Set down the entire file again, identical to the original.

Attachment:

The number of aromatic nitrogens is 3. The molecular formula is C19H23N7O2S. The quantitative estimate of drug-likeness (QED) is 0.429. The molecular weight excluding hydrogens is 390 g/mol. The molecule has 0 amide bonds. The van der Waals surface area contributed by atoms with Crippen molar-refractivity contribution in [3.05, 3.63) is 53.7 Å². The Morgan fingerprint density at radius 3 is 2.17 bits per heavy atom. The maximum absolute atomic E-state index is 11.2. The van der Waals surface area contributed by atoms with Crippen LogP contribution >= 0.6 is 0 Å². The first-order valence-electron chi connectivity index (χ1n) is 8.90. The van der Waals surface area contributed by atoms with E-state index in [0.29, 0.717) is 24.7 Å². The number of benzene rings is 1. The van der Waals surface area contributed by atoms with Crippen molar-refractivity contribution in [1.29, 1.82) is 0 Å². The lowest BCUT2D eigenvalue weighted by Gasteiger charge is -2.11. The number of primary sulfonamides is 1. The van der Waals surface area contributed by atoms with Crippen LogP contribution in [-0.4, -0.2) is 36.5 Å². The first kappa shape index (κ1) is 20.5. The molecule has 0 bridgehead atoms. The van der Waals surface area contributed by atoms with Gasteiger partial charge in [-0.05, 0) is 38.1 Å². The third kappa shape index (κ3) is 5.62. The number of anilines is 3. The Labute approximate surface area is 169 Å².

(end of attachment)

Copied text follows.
The number of aromatic nitrogens is 3. The molecular formula is C19H23N7O2S. The quantitative estimate of drug-likeness (QED) is 0.429. The molecular weight excluding hydrogens is 390 g/mol. The molecule has 0 amide bonds. The van der Waals surface area contributed by atoms with Crippen molar-refractivity contribution in [3.05, 3.63) is 53.7 Å². The Morgan fingerprint density at radius 3 is 2.17 bits per heavy atom. The maximum absolute atomic E-state index is 11.2. The van der Waals surface area contributed by atoms with Crippen LogP contribution >= 0.6 is 0 Å². The first-order valence-electron chi connectivity index (χ1n) is 8.90. The van der Waals surface area contributed by atoms with E-state index in [0.29, 0.717) is 24.7 Å². The number of benzene rings is 1. The van der Waals surface area contributed by atoms with Crippen molar-refractivity contribution in [1.29, 1.82) is 0 Å². The lowest BCUT2D eigenvalue weighted by Gasteiger charge is -2.11. The number of primary sulfonamides is 1. The van der Waals surface area contributed by atoms with Crippen LogP contribution in [-0.4, -0.2) is 36.5 Å². The first kappa shape index (κ1) is 20.5. The molecule has 0 bridgehead atoms. The van der Waals surface area contributed by atoms with Gasteiger partial charge in [-0.05, 0) is 38.1 Å². The third kappa shape index (κ3) is 5.62. The number of anilines is 3. The Labute approximate surface area is 169 Å².